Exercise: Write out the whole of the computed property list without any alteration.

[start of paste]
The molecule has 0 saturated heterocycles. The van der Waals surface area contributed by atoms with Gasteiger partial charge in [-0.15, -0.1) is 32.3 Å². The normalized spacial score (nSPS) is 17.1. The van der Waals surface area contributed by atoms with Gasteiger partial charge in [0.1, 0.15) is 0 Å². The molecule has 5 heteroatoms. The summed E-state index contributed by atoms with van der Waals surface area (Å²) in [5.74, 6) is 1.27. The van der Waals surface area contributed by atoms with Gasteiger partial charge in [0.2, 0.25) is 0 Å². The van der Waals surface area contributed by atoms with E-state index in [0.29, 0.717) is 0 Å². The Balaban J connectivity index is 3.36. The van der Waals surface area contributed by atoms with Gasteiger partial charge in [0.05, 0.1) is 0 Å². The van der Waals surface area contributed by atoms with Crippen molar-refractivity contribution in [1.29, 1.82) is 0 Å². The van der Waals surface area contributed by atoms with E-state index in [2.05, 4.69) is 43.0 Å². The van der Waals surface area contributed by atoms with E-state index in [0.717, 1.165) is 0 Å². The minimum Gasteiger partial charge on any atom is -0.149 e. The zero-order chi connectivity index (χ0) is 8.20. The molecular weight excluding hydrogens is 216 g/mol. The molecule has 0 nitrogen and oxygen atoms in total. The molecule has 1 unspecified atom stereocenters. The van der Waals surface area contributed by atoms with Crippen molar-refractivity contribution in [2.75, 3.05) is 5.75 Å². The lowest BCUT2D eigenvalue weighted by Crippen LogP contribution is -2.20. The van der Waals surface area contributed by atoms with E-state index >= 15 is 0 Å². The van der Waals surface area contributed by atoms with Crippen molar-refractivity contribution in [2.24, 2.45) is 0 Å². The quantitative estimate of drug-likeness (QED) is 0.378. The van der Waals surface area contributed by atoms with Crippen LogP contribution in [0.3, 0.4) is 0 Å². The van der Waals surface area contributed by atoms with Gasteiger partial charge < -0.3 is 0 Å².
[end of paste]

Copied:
The molecule has 0 saturated heterocycles. The van der Waals surface area contributed by atoms with Gasteiger partial charge in [-0.15, -0.1) is 32.3 Å². The normalized spacial score (nSPS) is 17.1. The van der Waals surface area contributed by atoms with Gasteiger partial charge in [0.1, 0.15) is 0 Å². The molecule has 5 heteroatoms. The summed E-state index contributed by atoms with van der Waals surface area (Å²) in [5.74, 6) is 1.27. The van der Waals surface area contributed by atoms with Gasteiger partial charge in [0.2, 0.25) is 0 Å². The van der Waals surface area contributed by atoms with E-state index in [0.29, 0.717) is 0 Å². The Balaban J connectivity index is 3.36. The van der Waals surface area contributed by atoms with Gasteiger partial charge in [0.05, 0.1) is 0 Å². The van der Waals surface area contributed by atoms with Crippen molar-refractivity contribution in [1.29, 1.82) is 0 Å². The van der Waals surface area contributed by atoms with E-state index in [2.05, 4.69) is 43.0 Å². The van der Waals surface area contributed by atoms with E-state index in [0.717, 1.165) is 0 Å². The minimum Gasteiger partial charge on any atom is -0.149 e. The zero-order chi connectivity index (χ0) is 8.20. The molecular weight excluding hydrogens is 216 g/mol. The molecule has 0 nitrogen and oxygen atoms in total. The molecule has 1 unspecified atom stereocenters. The van der Waals surface area contributed by atoms with Crippen molar-refractivity contribution in [2.75, 3.05) is 5.75 Å². The lowest BCUT2D eigenvalue weighted by Crippen LogP contribution is -2.20. The van der Waals surface area contributed by atoms with E-state index >= 15 is 0 Å². The van der Waals surface area contributed by atoms with Crippen molar-refractivity contribution in [2.24, 2.45) is 0 Å². The quantitative estimate of drug-likeness (QED) is 0.378. The van der Waals surface area contributed by atoms with Crippen LogP contribution in [0.3, 0.4) is 0 Å². The van der Waals surface area contributed by atoms with Gasteiger partial charge < -0.3 is 0 Å².